The Animal Sound Library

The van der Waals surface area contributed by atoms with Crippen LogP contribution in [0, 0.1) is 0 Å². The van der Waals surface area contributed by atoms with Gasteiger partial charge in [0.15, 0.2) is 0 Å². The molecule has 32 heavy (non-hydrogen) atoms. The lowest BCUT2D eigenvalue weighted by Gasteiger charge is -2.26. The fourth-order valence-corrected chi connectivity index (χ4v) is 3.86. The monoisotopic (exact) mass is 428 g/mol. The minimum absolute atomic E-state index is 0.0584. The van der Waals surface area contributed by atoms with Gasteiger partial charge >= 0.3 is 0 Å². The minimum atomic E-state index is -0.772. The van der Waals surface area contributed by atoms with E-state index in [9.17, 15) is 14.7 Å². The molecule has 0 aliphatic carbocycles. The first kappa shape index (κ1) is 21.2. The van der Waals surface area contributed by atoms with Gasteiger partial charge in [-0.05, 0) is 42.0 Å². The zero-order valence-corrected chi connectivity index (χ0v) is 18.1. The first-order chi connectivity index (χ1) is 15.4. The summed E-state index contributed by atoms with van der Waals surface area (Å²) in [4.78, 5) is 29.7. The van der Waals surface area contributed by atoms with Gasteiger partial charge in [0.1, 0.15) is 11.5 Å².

This episode is brought to you by the Field Museum in Chicago, Illinois and the Museum für Naturkunde in Berlin, Germany. Hey, we are here in the National Park Unteres Odertal, and Poland is right there! We can see it! Also, my feet are freezing. Let’s go! People have been cultivating grain and farming cattle in the Oder Valley for more than seven thousand years. alteration of the land ramped up in the early nineteenth century and continued through the 1990s. During the 1970s, industrialization and expanded agricultural practices had a huge impact on transforming the region. Then, the political changes in 1990 allowed for the area to be set aside and protected, and the lower Oder Valley National Park was established in 1995. Dr. Karl-Heinz Frommolt, German accent: and when the National Park was founded, it was decided that here no agriculture will be done no more and This area will develop naturally. Emily: This is Dr. Karl-Heinz Frommolt, the curator of the animal sound archive for the museum für Naturkunde. Today, he’s going to take us into the field to show us how scientists collect field recordings in wetlands to learn more about the animals that call them home. But first, a little background The animal sound archive at the Museum für Naturkunde was established in 1951 and in the last seventy years Scientists have contributed more than a hundred and twenty thousand recordings to this collection and many of these sounds can now be heard from anywhere In the world as scientists at the Museum work to move their collection from tapes to digital online archives. Dr. H-F: the first recordings were made in 1951 by Professor Günter Tembrock, and this was a part of a behavioral study. On October 30th 1951, Günter Tembrock simply tested as a tape recorder and during this time we had a housing for owls in the garden and one of the Tawny Owls started to cry and When this Tawny Owl was calling, a white Tawny Owl came, and Was to adding with a captive one. Emily: wow! that’s amazing! and he caught it all on the recording? Dr. H-F: We have the recording and we can listen to this recording. [high pitch owl sounds timed with visual peaks, lower, more throaty owl sounds] [splashing water] We have some wildlife activity here, which is evidence of a wild boar– Apparently they use their nose to dig into the mud, make a big mess. We might see one today. That would be exciting I think I could handle it. *mumbles* me…versus a …boar. Anyway! We have a second sighting of evidence of boar–there, a little trail. I think if I follow it I could go find him. See you! No, okay, I got the other stuff to do, I gotta go. We have a third piece of evidence from the wild boar some hoof prints here heading That way which is maybe East. I don’t actually know And some roe deer hoofs But I appreciate how this video which is supposed to be about a bio acoustic library, has become in search of the wild boar wasn’t in the script …Eh, let’s get back to Karl. Did you use this Dr. H-F: yes, I have used this. Emily: Wow! for your own field recording? Dr. H-F: For all field recordings. E: and how much does this store like how long could you record? Dr. H-F: Usually you can…with high quality, with good quality Approximately 30 minutes, usually, as batteries don’t last more than 30/40 minutes E: really?! Dr. H-F: but it was already a large Advantage in comparison with (E: yeah) uh, gramophone Technology yeah, (E: *laughs* yeah that’s true) you had to go with the gramophone to the animal and it was almost impossible. The first tape recorders of this kind were used by the CIA. (E: so spies) yes, for spies. (E: *whisper* Wow!) And the advantage of this of course It’s (E: it’s much lighter) smaller much lighter and the recording quality Was extremely good. During the winter you always have some problems. That the batteries would be cold. (E: Ohh!) until you could put the recorder inside Your pocket. (E: Yeah!) it will be warm. but the advantage was it was easier to Work with the tapes–to cut large tapes, then to cut small tapes. E: Oh, okay, so this was just for spying and for (Dr. H-F: for fieldworkers) E: Yeah for fieldwork. Dr. H-F: It’s excellent for fieldwork. E: But mostly for spies! You have this nifty little box here today too–this is something that you’re, you’re actually using today to record field work Dr. H-F: Yeah, it is for Doing a continuous recording. We, for this purpose, use a small recorder. (E: Yeah,) this is not the usual way. (E: Yeah,) for power supply. (E: Wow!) It’s self-made. Usually you have here two small batteries and can record with such a small digital recorder. E: so this you could record for 30 minutes… (Dr. H-F: Yeah.) How long could you record on this? Dr. H-F: Approximately one hour. E: one hour, and then you’re going to 32 gigs it can record for 48 hours (Dr. H-F: two days yeah) wow! That’s amazing Well, we have used this equipment to look if Corncrakes are present This is very important since corncrakes are a rare species and when a corncrake is detected in a meadow, the meadow will not be used in a certain time. E: really?! so this is what you’re putting out there now in these wetland environments to get an idea of ..of what’s living there…Dr. H-F: it’s at least one way. E: Okay Karl, where are we now? Dr. H-F: We are now at this place where we are Doing our acoustic monitoring. (E: okay.) We have here a long-term recorder And this is a recording device is working now almost 10 months without any break (E: really?!) The only break is when we are changing the batteries and the memory cards, (E: okay.) And the idea is why we have placed the recorder here–in front we have the open space Where we have Water birds are breeding, and it’s a violent place We where we have a high concentration of spotted crake, for example E: And those are rare birds in this area, or? Dr. H-F: these are again in general, rare birds. We have recorded Spotted Crake three days earlier then any ornithologist in Germany has reported a spotted Crake. [pause button press sound] E voiceover: since we recorded this, Karl found another recording showing that the spotted crake had actually migrated to the area 13 days earlier than ornithologists had initially observed, which is a pretty big deal when you’re trying to track an endangered species. E: well I love that this work is being proactive and you’re recording it now with the idea that future generations are going to be utilizing the animal sound library and helping to Analyze that information and learn stuff about what you’ve recorded here today Dr. H-F: Yes, no, we are already started. To use as a sound library for developing recognizing [?] E: Great! Well, You should probably change those batteries. Dr. H-F: Yes, E: okay. *overlayed dialogue* E: So, what are some of the observations that you’ve made by analyzing this information Dr. H-F: We have already analyzed data for some breeding seasons and at least 60 species of Breeding birds could be detected on the sound recordings. E: Wow! It seems like a lot of information to go through though Are you coming back here then to your lab every night and having to go through the recordings? Or are you relying on volunteers or how are you… ultimately analyzing this information? Dr. H-F: you’re right, uh it’s Really a challenge, analyze this huge information Up to now we can only estimate as a real species composition By listening to the recordings and other way as to develop some algorithms for automated analysis using a pattern recognition Algorithm it works not perfect, but at least the algorithm gives us a good indication (E: yeah), but We’ll be here. E: Oh, that is a large battery Oh my god, this is!…this has to be at least 10 pounds! Dr. H-F: Almost twenty! E: oh my god! You hike this…I guess you’d have to! You hiked all the way with it. I wasn’t carrying anything. I wasn’t even helping! Dr. H-F: Now we are recording. E: ah there it goes! we’re back! Dr. H-F: for the next round. E: good. For another month Back at it. Why am I still holding this battery? I don’t know. Dr. H-F: When we only want to check if a certain species is there, a one channel recording or stereo recording is excellent…(E: mm-hmm) but when we want to estimate the density of birds, we use a four channel setup you can exactly estimate the direction from which an animal is calling and When you use a set up of different four channel recordings you can make a triangulation and has an exactly localizers about E: so you can in you just kind of have a 360 acoustic understanding of where everything might be positioned rather than Just hearing things on either side and not knowing if it’s in front of you or behind you. (Dr. H-F: that’s right.) So, you mentioned that that first recording that Was made back in 1951, anybody can listen to online. So, is it just that recording? or how much of this information… is available to the public and… Why digitize it in the first place? Dr. H-F: digitizing those tape recordings is only way for conservation of tape recordings. Up to now, we have digitized almost a 96% we’re also analog tapes, and I expect that we will finish the process of digitizing Within the next two years. (E: That’s amazing!) and I will be having a total approximately 120,000 recordings (E: Wow) and up to now we have approximately 30,000 or 35,000 recordings online. E: oh That’s fantastic! so our audience could go on to the library today and Listen to some of the older recordings or even the more recent recordings. Dr. H-F: Yes. There’s no need to come here… E: Yeah, I mean come and say hi to Karl, but… Dr. H-F: and to look at the magnetic tapes. E: yeah, which are very cool, by the way. but that’s…I think that’s fantastic that you’re making such an effort to preserve this information, to make it available for people, and to… You know, inspire the next generation of people who want to use these techniques to monitor areas not just in Germany But anywhere in the world (Dr. H-F: worldwide!) yeah, that’s fantastic! Voiceover, E: Before we go–I had the chance to speak with Dr. Sarah Darwin about her work on the citizen science project Nightingale City Berlin. Sarah and her colleagues are working with the Museum für Naturkunde’s animal sound library to share and analyze the recordings of the migratory nightingale song, which are submitted by people from all over Berlin. Dr. Darwin, British acccent: so the idea is that in Berlin every spring these lovely little brown birds–nightingales–migrate from Africa, and they come to Berlin and they sing on every street corner, every park, along railway sidings, in gardens. We’re gonna have two scientific components. One will be Asking the public to go and record the nightingales in their local parks and gardens and put them onto the website– And then the other will be in the autumn when the weather starts getting a bit dreary. We’re going to hopefully train people how to Analyze this song. Nightingale songs have around a thousand of different little melodies. (E: really!) Yeah. I… so, I tried to write, um.. (E: You tried to transcribe this!) my intent…and it’s not easy because… (E: can you, may be, recite the poem for us? okay Well, it’s not really… it is nearly a song (E: okay!) actually, so I can perform it. Okay, (E: good) okay, um, so it kind of goes *speak/sings mimicking nightingale song* tick tick tick tick *mid tone, prolonged* twee twee twee *high, sudden* pop! quIdditch quidditch quidditch *low, fast* Tick-tick-tick *high sudden* tweet! brrrrrrrr *low, fast* Tick-tick-tick *high sudden* tweet! *laughs, claps* E: Standing ovation, Sarah! That’s really something! Dr. D: oh, you’re sweet. Well, it doesn’t really sound very much like the actual bird, E: I was convinced ( Dr. D were you) good! E: aah! I love it, aah! [theme song] *squishing sound* I like playing in the mud! it still has brains on it